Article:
Thesiger's Tarada: Using art to reconnect the archival, local, and archaeological strata of memory of Iraq's vernacular watercraft heritage
Directed by Rashad Salim of Safina Projects with partners at the Pitt Rivers Museum (University of Oxford), Basrah Museum, and Nature Iraq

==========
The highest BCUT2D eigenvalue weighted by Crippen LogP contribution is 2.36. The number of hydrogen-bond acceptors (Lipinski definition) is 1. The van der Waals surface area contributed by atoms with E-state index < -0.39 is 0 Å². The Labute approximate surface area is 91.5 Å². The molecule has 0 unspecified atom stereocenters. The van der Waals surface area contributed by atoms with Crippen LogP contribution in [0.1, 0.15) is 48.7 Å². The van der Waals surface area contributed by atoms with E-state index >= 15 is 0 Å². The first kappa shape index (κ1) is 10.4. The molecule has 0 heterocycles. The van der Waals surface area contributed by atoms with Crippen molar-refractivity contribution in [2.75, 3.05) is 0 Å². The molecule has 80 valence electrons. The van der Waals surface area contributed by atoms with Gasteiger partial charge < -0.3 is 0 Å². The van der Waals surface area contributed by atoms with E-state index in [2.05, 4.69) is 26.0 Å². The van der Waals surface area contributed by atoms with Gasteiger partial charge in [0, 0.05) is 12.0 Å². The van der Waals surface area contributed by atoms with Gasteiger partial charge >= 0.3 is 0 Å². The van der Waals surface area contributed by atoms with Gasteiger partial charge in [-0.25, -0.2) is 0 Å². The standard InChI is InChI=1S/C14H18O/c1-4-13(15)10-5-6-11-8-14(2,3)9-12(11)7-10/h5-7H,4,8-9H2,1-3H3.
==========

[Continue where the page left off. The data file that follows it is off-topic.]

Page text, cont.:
Led by renowned Iraqi artist Rashad Salim, this project examines the relationship between recent Iraqi marshland boats like the tarada canoe made for Wilfrid Thesiger in 1952 and ancient boats of comparable form, known from the archaeological record. Current and recent information about Iraq’s marsh canoes—gathered through oral history work with today's marsh communities, as well as exploring Thesiger's archive—will be analysed together with available archaeological data on similar boats, aiming to shed new light on the development of a boat form and craft tradition that endured for millennia but is now endangered. Through recreation of the tarada canoe, the project aims to engage with audiences through water-based "art actions" in both Iraq and the UK and to sustain traditional craft practices into the future, through developing new uses for traditional boats in the tourism, leisure, and sports sectors in Iraq.